How to Start A Startup Lecture: Company Culture and Building a Team: Part 2

Presenters: Patrick Collison; John Collison; Ben Silbermann

Company Culture:

  • What have they looked for when hiring the first employees?
    • Looked for people he wanted to work with AND he thinks are really talented.
    • Hiring isn’t like architecture, it is more like gardening: you plant things and pull out the weeds as you go
    • Curious, creative, brilliant, quirky, hobbies, people that want to build something great (bigger than themselves)
    • The first ten people will have the greatest impact on the company of any hires
    • You can usually relax one constraint. When you are in the early stages of a startup, you will likely have an issue getting ‘known’ talented people since you won’t normally be able to convince them away from their company.
    • Looked for people that were
      • genuine
      • caring
    • There is no ‘wrong’ place to hire people
    • You should have an elevator pitch for your recruiting efforts as well. When you run into someone at a coffee shop, etc.
    • You owe it to the company and to the person that if it is not working out, you fire them
    • How to hire
      • understand what is world class going before the interviews.
        • Key character traits and characteristics?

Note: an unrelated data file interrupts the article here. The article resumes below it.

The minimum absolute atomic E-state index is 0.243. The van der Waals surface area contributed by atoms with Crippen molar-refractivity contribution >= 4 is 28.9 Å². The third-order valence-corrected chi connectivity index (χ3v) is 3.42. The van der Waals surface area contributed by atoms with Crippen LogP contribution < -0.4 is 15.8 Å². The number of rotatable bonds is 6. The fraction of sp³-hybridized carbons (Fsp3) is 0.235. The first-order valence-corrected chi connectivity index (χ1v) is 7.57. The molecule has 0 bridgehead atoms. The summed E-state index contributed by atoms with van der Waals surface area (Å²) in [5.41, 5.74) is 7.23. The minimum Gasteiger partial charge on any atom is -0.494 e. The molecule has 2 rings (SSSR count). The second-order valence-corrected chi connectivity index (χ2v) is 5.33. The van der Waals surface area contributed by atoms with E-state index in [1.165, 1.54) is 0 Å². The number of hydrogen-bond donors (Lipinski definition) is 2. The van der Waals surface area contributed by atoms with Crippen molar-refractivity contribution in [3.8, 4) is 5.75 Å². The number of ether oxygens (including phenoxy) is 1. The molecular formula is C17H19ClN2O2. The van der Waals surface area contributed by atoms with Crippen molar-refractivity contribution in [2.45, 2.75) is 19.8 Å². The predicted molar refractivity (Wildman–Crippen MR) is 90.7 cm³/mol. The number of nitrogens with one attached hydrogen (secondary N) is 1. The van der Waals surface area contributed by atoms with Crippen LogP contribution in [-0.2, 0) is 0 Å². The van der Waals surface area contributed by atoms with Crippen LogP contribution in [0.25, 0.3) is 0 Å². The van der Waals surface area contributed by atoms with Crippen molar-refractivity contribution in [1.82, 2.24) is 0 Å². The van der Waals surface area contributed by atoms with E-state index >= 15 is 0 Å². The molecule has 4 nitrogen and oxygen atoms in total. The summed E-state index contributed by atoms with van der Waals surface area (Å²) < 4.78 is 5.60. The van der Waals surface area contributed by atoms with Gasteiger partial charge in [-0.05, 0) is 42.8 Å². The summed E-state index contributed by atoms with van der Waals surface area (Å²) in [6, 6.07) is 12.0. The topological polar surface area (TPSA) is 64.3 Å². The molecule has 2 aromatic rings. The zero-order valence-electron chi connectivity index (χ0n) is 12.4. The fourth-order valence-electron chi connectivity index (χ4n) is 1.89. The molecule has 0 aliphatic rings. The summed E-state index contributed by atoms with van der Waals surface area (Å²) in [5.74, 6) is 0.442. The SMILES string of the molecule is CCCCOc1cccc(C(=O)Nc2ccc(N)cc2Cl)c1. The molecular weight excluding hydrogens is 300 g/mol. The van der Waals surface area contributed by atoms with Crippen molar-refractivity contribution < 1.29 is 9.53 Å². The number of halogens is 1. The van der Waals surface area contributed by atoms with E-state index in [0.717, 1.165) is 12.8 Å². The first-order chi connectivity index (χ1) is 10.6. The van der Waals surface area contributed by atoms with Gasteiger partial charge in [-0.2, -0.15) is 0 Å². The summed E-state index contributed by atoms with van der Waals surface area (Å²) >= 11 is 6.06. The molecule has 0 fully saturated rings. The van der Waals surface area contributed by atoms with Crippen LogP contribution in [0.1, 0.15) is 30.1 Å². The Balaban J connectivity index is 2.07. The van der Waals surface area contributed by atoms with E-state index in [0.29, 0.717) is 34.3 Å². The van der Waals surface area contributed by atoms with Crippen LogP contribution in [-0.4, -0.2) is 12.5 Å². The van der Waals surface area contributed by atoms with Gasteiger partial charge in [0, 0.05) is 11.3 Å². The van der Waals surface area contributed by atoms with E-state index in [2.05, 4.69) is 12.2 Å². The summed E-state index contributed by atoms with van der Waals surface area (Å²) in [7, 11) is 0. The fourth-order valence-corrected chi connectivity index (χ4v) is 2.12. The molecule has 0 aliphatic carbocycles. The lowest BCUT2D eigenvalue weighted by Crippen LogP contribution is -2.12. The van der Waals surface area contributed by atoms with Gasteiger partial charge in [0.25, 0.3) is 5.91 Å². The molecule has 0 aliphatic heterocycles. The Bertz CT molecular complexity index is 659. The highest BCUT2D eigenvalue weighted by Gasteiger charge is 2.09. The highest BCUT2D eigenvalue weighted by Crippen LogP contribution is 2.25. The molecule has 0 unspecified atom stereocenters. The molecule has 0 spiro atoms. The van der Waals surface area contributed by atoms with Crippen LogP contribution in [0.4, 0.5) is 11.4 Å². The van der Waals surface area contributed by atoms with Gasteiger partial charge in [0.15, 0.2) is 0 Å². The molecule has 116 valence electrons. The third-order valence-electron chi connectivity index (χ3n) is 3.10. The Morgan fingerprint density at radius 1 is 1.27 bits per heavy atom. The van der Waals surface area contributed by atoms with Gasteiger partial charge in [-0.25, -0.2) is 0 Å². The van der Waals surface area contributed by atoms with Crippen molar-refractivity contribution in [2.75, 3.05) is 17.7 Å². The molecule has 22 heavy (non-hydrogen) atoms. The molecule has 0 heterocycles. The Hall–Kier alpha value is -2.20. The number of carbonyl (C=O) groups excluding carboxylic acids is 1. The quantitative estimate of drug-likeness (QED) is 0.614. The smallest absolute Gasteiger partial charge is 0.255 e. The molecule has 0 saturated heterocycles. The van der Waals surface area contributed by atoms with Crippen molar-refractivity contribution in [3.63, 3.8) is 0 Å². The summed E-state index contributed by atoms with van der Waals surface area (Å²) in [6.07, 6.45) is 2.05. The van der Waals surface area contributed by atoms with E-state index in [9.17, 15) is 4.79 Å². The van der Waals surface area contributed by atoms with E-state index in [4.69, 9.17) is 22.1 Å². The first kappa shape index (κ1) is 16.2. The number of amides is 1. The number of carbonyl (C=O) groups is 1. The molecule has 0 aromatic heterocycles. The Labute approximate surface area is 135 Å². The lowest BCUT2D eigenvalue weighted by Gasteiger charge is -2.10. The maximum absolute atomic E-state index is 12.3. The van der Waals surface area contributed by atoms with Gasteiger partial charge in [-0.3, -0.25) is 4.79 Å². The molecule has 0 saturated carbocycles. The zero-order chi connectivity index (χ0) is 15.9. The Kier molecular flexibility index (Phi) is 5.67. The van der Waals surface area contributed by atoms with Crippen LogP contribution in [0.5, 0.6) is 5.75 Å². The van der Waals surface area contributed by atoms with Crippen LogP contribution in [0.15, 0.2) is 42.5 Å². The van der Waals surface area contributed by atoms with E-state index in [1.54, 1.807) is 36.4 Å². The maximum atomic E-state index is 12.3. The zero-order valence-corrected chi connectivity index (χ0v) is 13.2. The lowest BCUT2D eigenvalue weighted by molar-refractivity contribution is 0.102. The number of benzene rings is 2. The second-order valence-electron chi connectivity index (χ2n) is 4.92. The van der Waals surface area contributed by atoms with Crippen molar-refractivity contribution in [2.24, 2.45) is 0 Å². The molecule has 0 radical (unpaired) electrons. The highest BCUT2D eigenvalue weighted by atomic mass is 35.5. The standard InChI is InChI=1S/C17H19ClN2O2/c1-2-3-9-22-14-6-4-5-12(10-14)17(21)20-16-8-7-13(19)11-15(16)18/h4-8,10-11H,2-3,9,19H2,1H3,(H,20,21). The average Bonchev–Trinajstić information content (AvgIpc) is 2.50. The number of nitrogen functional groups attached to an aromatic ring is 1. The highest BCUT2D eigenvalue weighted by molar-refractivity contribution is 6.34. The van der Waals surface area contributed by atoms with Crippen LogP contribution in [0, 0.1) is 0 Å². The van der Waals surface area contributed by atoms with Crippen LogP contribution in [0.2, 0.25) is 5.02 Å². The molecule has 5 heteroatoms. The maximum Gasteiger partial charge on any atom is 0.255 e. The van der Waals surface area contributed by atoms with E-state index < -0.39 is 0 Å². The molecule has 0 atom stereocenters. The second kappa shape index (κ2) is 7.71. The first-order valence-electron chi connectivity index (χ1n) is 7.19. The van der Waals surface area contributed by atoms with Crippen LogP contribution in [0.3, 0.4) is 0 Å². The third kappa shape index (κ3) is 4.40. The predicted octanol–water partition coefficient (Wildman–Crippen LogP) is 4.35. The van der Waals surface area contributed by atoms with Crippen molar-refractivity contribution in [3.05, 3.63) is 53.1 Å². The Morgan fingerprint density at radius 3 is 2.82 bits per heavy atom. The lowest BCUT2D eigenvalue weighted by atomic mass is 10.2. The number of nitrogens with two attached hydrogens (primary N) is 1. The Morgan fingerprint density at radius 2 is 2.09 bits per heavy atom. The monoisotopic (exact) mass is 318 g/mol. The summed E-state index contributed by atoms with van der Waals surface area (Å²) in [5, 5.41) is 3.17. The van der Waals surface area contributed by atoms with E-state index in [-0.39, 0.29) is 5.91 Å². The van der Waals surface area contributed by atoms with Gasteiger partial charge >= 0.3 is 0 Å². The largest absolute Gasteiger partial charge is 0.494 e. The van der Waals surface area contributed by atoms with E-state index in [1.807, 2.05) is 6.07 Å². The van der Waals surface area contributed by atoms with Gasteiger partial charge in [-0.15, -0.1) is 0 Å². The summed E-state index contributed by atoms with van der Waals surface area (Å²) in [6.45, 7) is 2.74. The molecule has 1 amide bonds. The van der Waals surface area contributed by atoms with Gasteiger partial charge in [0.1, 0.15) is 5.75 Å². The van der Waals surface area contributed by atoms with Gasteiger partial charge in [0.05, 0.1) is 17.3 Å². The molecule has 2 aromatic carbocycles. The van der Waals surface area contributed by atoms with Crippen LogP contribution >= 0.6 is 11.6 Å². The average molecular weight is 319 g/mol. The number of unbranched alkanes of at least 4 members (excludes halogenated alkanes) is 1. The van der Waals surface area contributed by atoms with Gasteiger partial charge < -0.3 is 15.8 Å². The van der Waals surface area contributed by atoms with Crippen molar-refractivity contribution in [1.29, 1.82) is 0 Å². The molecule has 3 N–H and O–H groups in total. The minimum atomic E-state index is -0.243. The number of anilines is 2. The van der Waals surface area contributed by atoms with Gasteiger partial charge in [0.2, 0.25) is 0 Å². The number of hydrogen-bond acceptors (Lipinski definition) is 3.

• What skills are needed for the position
        • What questions should I be asking?
      • Good people want to answer difficult problems
      • Be very transparent about the potential pitfalls of the opportunity: example hiring for iPhone – you won’t see your family for 3 years.
    • Work with the people as much as possible before you hire them: 1 week in advance
      • “is this person the best out of their friends at what they do?”
    • People/media focus way too much about founders, most of what the company does is by everyone else.
    • Reference people they have worked with in the past: “Is this one of the top 1% (or 5%) of the people you have ever worked with?”
    • Don’t forget about the orientation process. Make sure you have a list of things people need to know 30/60/90 days in:
      • Have them doing real work quickly
      • Do they know the structure?
      • Do they know what they are meant to be working on?
      • Give them quick feedback – especially feedback on how to adapt to the culture
    • What are the biggest changes you have had to make as you scaled?
      • Trying to make it a startup of a lot of startups: autonomous groups
      • Time horizons change pretty quickly as you scale: after 1 year, you are thinking 1 year ahead, after 4 years, you should be thinking 4 years ahead.
      • You need to hire people that are effective immediately at first. In the longer term, you can afford to invest in people that might not necessarily have an immediate impact
    • There is always a gap between ‘where we are and where we should be’ and in Pinterest’s situation, it has continued to grow as the scope of the company has grown.
    • How to convince people that they will be working on something new and incredible.
      • No smart person you are hiring will believe that what you are doing is guaranteed to succeed. Tell them how this role in it will help you succeed.
      • Don’t whitewash the difficult things that will be involved in your startup.
    • To Pinterest – How has your user base influenced your hiring
      • Look for people that are ambitious about the mission
      • Find people that are passionate about your product – you will have a natural advantage over the competition

RG

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